As collegiate athletics has become a major part of the American sports scene, concerns over internal and external gambling influences have led to private rules and public laws that attempt to regulate such activity. College sport, similar to its professional counterpart, must constantly work to control egregious actions by those involved in sports gambling that could influence the outcome of the game. Anti-gambling rules and governmental laws are designed to curb various types of cheating, especially those linked to sports gambling in collegiate athletics.
The National Collegiate Athletic Association (NCAA) governs most of the intercollegiate sports in the United States and has responded to numerous gambling scandals over the years by enacting rules (i.e., bylaws) designed to punish violators which fall under its jurisdiction. Additionally, there have been numerous state and federal laws that have been enacted to curtail gamblers influencing the outcome of collegiate sports events. If the NCAA did not address and aggressively pursue individuals or groups who surreptitiously yet effectively influence who wins or who loses a sporting event, the public-at-large would lose faith in the college sports product. Fans, alumni, and others, would not know whether the game at-hand is played on an even field, or whether it is played in favor of one team over the other. This would simply ruin the integrity of college sports.
This contribution explores the intercollegiate sports gambling landscape. Section One introduces the popularity of gambling in the United States and specifically addresses the rise in sports gambling and the role college sports play in this new phenomena. Section Two focuses on the NCAA; more specifically, its governance structure, regulatory culture, anti-sports gambling regulations and the enforcement of those regulations. Section Four provides a summary of notable college sports gambling cases and the NCAA sanctions that resulted. Finally, Sections Five and Six discuss other policies and regulations that have attempted to curtail gambling on collegiate sports, including federal and state legislation.
1. Collegiate Sports Gambling
Gambling in general, including sports gambling, is a popular form of recreation in the United States and an increasingly popular pastime for youth and college-age adults. Revenue from all forms of gambling in the United States topped $90 billion in 2006 (American Gaming Association, 2008). Because of the tremendous revenue that gambling generates, governments at all levels within the United States have relaxed laws that once outlawed such wagering. For example, in the decade between 1985 and 1995, 48 of 50 states revised laws that prohibited gambling to allow limited legalized gaming, including regulated casino-style games and state-run lotteries (Dunstan, 1997; Eadington, 1996). as of 2007, Hawaii and Utah were the only states that prohibit any form of gambling within their boarders (Prah, 2007).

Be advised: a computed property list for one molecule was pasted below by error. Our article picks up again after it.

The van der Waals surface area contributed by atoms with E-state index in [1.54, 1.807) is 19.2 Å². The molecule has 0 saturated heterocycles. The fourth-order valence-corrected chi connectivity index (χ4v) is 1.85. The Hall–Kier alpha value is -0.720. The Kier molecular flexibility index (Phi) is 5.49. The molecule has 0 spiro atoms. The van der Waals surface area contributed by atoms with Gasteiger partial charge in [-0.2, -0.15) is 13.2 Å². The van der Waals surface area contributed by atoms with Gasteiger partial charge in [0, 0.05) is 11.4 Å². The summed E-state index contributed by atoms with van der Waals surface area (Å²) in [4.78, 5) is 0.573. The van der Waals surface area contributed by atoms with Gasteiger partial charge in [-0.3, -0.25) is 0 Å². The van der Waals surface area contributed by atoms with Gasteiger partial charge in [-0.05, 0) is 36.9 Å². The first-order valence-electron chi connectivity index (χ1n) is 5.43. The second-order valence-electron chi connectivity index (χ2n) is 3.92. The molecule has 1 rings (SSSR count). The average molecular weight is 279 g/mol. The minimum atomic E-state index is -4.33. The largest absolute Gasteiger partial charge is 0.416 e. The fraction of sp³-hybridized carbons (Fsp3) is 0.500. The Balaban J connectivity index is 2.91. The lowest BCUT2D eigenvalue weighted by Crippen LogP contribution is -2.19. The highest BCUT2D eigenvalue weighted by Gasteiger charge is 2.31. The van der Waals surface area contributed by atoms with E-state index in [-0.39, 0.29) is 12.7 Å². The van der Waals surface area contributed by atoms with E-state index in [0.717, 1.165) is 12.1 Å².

Although gambling on sports (professional or amateur) remains illegal in all states but Nevada and Oregon, an estimated $80 to $380 billion is illegally bet on sporting events in the United States each year (Kindt & Asmar, 2002; Weinberg, 2003). Gambling on collegiate or amateur sports is permitted only in Nevada, where it is estimated that $2.5 billion is annually wagered on college sports, $197 million of which is attributed to bets surrounding the NCAA's Division I men's basketball tournament (Armour, 2007; Weinberg, 2003). In addition, illegal gambling on the NCAA tournament through informal office or neighborhood betting pools is estimated at $6 billion (McCarthy, 2007a). Further evidence as to the pervasiveness of collegiate sports gambling is the "Latest Line" (i.e., the latest point spread on college basketball and football contests), which is published in daily newspapers throughout the United States and on the Internet (Grady & Clement, 2005). Despite its popularity, the NCAA's position on sports gambling is quite clear: anyone involved in intercollegiate athletics is prohibited from participating in virtually all forms of sports gambling regardless of its legality (NCAA, 2004, p.5).
2. The NCAA